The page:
Radiosonde observations were conducted every 6 hours in four sites which are close to TC trajectory. Remarkable warm core in the TC center was observed from first to third stages. In the fourth stage, weak warm core was still observed though precipitating clouds considerably changed from the early stages. In the third stage, which corresponds to rapid weakening stage of TC, dry (moist) layer was observed at lower (upper) level in front side and upper (lower) level in rear side of TC. In spite of the intrusion of dry air at upper level of rear side, re-intensification of TC was not encouraged since stable layer continuously existed above the boundary layer to the upper troposphere.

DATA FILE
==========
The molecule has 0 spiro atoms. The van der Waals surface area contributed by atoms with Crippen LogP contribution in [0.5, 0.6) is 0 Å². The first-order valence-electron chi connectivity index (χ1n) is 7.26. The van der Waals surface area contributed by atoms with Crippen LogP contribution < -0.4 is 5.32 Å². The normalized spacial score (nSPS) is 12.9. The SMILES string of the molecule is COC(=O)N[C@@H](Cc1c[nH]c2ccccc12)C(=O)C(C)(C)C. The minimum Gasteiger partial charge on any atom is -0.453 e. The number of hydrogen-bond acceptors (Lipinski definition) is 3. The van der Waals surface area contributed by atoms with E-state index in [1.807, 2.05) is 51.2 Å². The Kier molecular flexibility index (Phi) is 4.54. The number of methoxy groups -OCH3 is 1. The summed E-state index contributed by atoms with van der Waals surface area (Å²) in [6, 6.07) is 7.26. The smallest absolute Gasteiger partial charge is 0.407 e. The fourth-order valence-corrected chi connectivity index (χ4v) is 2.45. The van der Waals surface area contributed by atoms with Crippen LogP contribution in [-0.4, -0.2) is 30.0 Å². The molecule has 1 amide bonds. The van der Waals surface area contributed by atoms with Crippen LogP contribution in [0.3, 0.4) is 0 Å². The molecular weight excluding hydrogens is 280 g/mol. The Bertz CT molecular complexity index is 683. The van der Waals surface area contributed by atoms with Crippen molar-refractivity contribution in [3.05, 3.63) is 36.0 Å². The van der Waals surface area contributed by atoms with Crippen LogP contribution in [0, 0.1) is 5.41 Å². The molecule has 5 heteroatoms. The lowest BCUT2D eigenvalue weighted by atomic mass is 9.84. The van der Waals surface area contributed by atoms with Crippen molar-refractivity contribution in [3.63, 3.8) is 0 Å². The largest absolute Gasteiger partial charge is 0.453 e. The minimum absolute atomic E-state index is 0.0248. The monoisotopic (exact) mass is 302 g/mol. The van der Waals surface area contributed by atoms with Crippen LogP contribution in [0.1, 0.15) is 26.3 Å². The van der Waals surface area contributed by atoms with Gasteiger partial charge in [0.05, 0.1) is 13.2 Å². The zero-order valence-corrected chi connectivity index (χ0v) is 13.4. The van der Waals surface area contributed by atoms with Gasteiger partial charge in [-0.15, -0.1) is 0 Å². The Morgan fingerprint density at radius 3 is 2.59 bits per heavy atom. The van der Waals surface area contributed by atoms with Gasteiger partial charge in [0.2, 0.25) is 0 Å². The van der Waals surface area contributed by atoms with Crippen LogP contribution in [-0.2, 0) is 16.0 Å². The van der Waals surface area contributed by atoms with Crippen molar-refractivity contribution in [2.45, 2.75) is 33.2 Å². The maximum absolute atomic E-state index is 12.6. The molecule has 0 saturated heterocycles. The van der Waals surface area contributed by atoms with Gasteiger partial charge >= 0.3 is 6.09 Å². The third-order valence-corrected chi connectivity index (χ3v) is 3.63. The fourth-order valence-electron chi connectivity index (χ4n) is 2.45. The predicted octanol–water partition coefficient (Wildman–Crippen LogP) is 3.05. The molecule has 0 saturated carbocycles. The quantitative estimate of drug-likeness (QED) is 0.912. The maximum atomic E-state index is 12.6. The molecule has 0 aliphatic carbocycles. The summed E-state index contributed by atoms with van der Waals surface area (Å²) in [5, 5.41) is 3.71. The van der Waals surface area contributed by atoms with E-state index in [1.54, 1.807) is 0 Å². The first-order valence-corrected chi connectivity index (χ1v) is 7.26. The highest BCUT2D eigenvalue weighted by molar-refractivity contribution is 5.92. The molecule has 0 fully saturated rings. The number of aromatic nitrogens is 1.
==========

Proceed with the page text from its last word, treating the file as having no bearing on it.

Our group has studied TC based on wind profiler observations (Teshiba et al., 2001; Shibagaki et al., 2003). They showed detailed wind behavior in the vicinity of TC which cannot be observed by other meteorological instruments. We examined transition of wind behavior in the vicinity of TC center using observation data by Wind profiler Network and Data Acquisition System (WINDAS) operated by Japan Meteorological Agency (JMA). WINDAS is composed of 31 L-band wind profilers (Kato et al., 2003; Hashiguchi et al., 2004), but four wind profilers near TC trajectory were used in this study. To examine the wind variation associated with TC, mean transitional velocity of TC center is subtracted from the observed wind at each site. Strong peak of cyclonic wind corresponding to eyewall and spiral rain bands were observed in the first and second stages, respectively. In the third stage, the peak became vague with extent and moved away from TC center. In the fourth stage, though it was before extratropical transition, the peak of cyclonic wind could not be seen and the wind structure differed from characteristics of TC. As mentioned above, the characteristics of TC were not seen in the precipitating clouds and wind structures in the fourth stage, though thermal structure still had characteristics of TC.